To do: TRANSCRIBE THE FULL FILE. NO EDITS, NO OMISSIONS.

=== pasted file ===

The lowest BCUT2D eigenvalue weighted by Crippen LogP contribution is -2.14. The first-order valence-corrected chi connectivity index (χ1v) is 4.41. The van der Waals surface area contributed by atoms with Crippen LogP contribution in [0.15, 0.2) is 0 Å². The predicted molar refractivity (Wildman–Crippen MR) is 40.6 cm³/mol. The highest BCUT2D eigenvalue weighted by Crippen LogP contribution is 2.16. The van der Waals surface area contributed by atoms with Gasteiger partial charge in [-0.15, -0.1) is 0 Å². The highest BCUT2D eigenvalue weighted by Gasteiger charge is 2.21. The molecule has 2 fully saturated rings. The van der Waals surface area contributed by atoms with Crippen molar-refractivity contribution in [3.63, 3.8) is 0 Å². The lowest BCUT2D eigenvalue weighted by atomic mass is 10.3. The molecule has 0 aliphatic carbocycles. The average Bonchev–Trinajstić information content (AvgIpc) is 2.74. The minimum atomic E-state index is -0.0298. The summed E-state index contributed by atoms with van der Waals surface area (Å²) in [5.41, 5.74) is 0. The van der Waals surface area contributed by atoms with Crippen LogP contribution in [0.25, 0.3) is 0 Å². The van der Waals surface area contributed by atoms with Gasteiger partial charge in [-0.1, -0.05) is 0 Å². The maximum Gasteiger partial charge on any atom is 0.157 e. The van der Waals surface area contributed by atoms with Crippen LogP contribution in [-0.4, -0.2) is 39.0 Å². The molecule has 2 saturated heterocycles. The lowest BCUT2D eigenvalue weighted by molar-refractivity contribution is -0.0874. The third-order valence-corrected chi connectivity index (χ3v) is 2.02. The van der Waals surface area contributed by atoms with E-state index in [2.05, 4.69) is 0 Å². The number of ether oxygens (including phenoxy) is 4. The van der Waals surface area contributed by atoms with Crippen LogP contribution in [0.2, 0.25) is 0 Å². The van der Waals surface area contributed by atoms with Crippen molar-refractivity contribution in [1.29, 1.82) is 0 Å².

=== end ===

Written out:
The lowest BCUT2D eigenvalue weighted by Crippen LogP contribution is -2.14. The first-order valence-corrected chi connectivity index (χ1v) is 4.41. The van der Waals surface area contributed by atoms with Crippen LogP contribution in [0.15, 0.2) is 0 Å². The predicted molar refractivity (Wildman–Crippen MR) is 40.6 cm³/mol. The highest BCUT2D eigenvalue weighted by Crippen LogP contribution is 2.16. The van der Waals surface area contributed by atoms with Gasteiger partial charge in [-0.15, -0.1) is 0 Å². The highest BCUT2D eigenvalue weighted by Gasteiger charge is 2.21. The molecule has 2 fully saturated rings. The van der Waals surface area contributed by atoms with Crippen molar-refractivity contribution in [3.63, 3.8) is 0 Å². The lowest BCUT2D eigenvalue weighted by atomic mass is 10.3. The molecule has 0 aliphatic carbocycles. The average Bonchev–Trinajstić information content (AvgIpc) is 2.74. The minimum atomic E-state index is -0.0298. The summed E-state index contributed by atoms with van der Waals surface area (Å²) in [5.41, 5.74) is 0. The van der Waals surface area contributed by atoms with Crippen LogP contribution in [0.25, 0.3) is 0 Å². The van der Waals surface area contributed by atoms with Gasteiger partial charge in [-0.1, -0.05) is 0 Å². The maximum Gasteiger partial charge on any atom is 0.157 e. The van der Waals surface area contributed by atoms with Crippen LogP contribution in [-0.4, -0.2) is 39.0 Å². The molecule has 2 saturated heterocycles. The lowest BCUT2D eigenvalue weighted by molar-refractivity contribution is -0.0874. The third-order valence-corrected chi connectivity index (χ3v) is 2.02. The van der Waals surface area contributed by atoms with E-state index in [2.05, 4.69) is 0 Å². The number of ether oxygens (including phenoxy) is 4. The van der Waals surface area contributed by atoms with Crippen LogP contribution in [0.2, 0.25) is 0 Å². The van der Waals surface area contributed by atoms with Crippen molar-refractivity contribution in [1.29, 1.82) is 0 Å².